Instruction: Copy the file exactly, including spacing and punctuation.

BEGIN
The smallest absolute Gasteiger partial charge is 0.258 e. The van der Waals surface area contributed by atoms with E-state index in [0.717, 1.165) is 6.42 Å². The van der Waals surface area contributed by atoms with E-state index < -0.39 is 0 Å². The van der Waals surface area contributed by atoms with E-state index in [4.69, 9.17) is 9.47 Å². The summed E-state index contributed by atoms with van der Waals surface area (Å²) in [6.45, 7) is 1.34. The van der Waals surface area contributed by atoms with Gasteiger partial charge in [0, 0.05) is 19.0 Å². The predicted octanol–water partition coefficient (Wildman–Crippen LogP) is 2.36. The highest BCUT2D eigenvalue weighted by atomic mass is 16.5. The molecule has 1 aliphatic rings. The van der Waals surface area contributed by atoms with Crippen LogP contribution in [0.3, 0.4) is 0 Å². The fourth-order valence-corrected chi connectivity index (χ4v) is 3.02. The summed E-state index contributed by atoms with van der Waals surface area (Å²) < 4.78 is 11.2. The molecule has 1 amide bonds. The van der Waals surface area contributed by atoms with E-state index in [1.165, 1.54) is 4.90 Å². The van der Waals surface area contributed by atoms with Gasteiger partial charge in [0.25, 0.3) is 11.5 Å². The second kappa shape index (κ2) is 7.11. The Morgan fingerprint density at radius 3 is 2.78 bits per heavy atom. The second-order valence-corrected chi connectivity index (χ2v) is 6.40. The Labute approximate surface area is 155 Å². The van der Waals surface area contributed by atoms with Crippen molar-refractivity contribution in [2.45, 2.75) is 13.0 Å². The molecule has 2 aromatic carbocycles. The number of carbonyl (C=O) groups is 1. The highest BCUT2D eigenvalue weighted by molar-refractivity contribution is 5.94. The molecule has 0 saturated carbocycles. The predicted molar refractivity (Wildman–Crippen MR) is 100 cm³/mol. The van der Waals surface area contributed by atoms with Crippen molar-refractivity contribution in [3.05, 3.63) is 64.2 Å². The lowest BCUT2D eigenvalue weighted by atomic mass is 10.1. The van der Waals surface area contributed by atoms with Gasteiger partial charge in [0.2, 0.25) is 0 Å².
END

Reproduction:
The smallest absolute Gasteiger partial charge is 0.258 e. The van der Waals surface area contributed by atoms with E-state index in [0.717, 1.165) is 6.42 Å². The van der Waals surface area contributed by atoms with E-state index < -0.39 is 0 Å². The van der Waals surface area contributed by atoms with E-state index in [4.69, 9.17) is 9.47 Å². The summed E-state index contributed by atoms with van der Waals surface area (Å²) in [6.45, 7) is 1.34. The van der Waals surface area contributed by atoms with Gasteiger partial charge in [0, 0.05) is 19.0 Å². The predicted octanol–water partition coefficient (Wildman–Crippen LogP) is 2.36. The highest BCUT2D eigenvalue weighted by atomic mass is 16.5. The molecule has 1 aliphatic rings. The van der Waals surface area contributed by atoms with Crippen LogP contribution in [0.3, 0.4) is 0 Å². The fourth-order valence-corrected chi connectivity index (χ4v) is 3.02. The summed E-state index contributed by atoms with van der Waals surface area (Å²) < 4.78 is 11.2. The molecule has 1 amide bonds. The van der Waals surface area contributed by atoms with E-state index in [1.165, 1.54) is 4.90 Å². The van der Waals surface area contributed by atoms with Gasteiger partial charge in [0.25, 0.3) is 11.5 Å². The second kappa shape index (κ2) is 7.11. The Morgan fingerprint density at radius 3 is 2.78 bits per heavy atom. The second-order valence-corrected chi connectivity index (χ2v) is 6.40. The Labute approximate surface area is 155 Å². The van der Waals surface area contributed by atoms with Crippen molar-refractivity contribution in [2.45, 2.75) is 13.0 Å². The molecule has 2 aromatic carbocycles. The number of carbonyl (C=O) groups is 1. The highest BCUT2D eigenvalue weighted by molar-refractivity contribution is 5.94. The molecule has 0 saturated carbocycles. The predicted molar refractivity (Wildman–Crippen MR) is 100 cm³/mol. The van der Waals surface area contributed by atoms with Crippen molar-refractivity contribution in [3.05, 3.63) is 64.2 Å². The lowest BCUT2D eigenvalue weighted by atomic mass is 10.1. The van der Waals surface area contributed by atoms with Gasteiger partial charge in [0.2, 0.25) is 0 Å².